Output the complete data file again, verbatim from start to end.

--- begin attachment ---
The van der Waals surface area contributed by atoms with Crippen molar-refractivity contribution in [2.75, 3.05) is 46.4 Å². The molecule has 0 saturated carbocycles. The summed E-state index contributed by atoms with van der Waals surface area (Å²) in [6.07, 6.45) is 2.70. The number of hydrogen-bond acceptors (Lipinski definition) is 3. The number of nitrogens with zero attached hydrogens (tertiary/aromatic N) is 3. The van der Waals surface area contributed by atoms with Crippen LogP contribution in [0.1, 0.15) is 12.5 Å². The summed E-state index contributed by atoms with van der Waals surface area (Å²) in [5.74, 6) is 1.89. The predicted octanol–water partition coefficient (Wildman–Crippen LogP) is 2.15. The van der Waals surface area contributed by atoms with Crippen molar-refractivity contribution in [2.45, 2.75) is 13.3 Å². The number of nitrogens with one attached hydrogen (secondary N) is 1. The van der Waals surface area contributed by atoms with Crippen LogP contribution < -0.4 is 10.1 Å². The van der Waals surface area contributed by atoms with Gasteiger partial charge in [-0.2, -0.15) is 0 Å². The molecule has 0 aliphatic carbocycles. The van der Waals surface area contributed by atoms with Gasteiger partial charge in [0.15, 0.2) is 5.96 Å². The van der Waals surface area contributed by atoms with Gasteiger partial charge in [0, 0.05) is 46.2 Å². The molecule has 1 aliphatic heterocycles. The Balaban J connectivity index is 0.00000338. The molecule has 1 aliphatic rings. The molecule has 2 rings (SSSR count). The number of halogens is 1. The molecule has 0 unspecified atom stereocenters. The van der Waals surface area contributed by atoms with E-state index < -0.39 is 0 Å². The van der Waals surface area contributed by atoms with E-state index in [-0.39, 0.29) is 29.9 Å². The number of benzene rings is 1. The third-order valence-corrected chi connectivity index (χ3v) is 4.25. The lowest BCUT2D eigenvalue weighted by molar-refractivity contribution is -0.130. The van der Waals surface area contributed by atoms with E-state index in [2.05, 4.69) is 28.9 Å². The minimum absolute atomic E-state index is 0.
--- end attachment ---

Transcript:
The van der Waals surface area contributed by atoms with Crippen molar-refractivity contribution in [2.75, 3.05) is 46.4 Å². The molecule has 0 saturated carbocycles. The summed E-state index contributed by atoms with van der Waals surface area (Å²) in [6.07, 6.45) is 2.70. The number of hydrogen-bond acceptors (Lipinski definition) is 3. The number of nitrogens with zero attached hydrogens (tertiary/aromatic N) is 3. The van der Waals surface area contributed by atoms with Crippen LogP contribution in [0.1, 0.15) is 12.5 Å². The summed E-state index contributed by atoms with van der Waals surface area (Å²) in [5.74, 6) is 1.89. The predicted octanol–water partition coefficient (Wildman–Crippen LogP) is 2.15. The van der Waals surface area contributed by atoms with Crippen molar-refractivity contribution in [2.45, 2.75) is 13.3 Å². The number of nitrogens with one attached hydrogen (secondary N) is 1. The van der Waals surface area contributed by atoms with Crippen LogP contribution < -0.4 is 10.1 Å². The van der Waals surface area contributed by atoms with Gasteiger partial charge in [-0.2, -0.15) is 0 Å². The molecule has 0 aliphatic carbocycles. The van der Waals surface area contributed by atoms with Gasteiger partial charge in [0.15, 0.2) is 5.96 Å². The van der Waals surface area contributed by atoms with Gasteiger partial charge in [0, 0.05) is 46.2 Å². The molecule has 1 aliphatic heterocycles. The Balaban J connectivity index is 0.00000338. The molecule has 1 aliphatic rings. The molecule has 2 rings (SSSR count). The number of halogens is 1. The molecule has 0 unspecified atom stereocenters. The van der Waals surface area contributed by atoms with E-state index < -0.39 is 0 Å². The van der Waals surface area contributed by atoms with E-state index in [-0.39, 0.29) is 29.9 Å². The number of benzene rings is 1. The third-order valence-corrected chi connectivity index (χ3v) is 4.25. The lowest BCUT2D eigenvalue weighted by molar-refractivity contribution is -0.130. The van der Waals surface area contributed by atoms with E-state index in [2.05, 4.69) is 28.9 Å². The minimum absolute atomic E-state index is 0.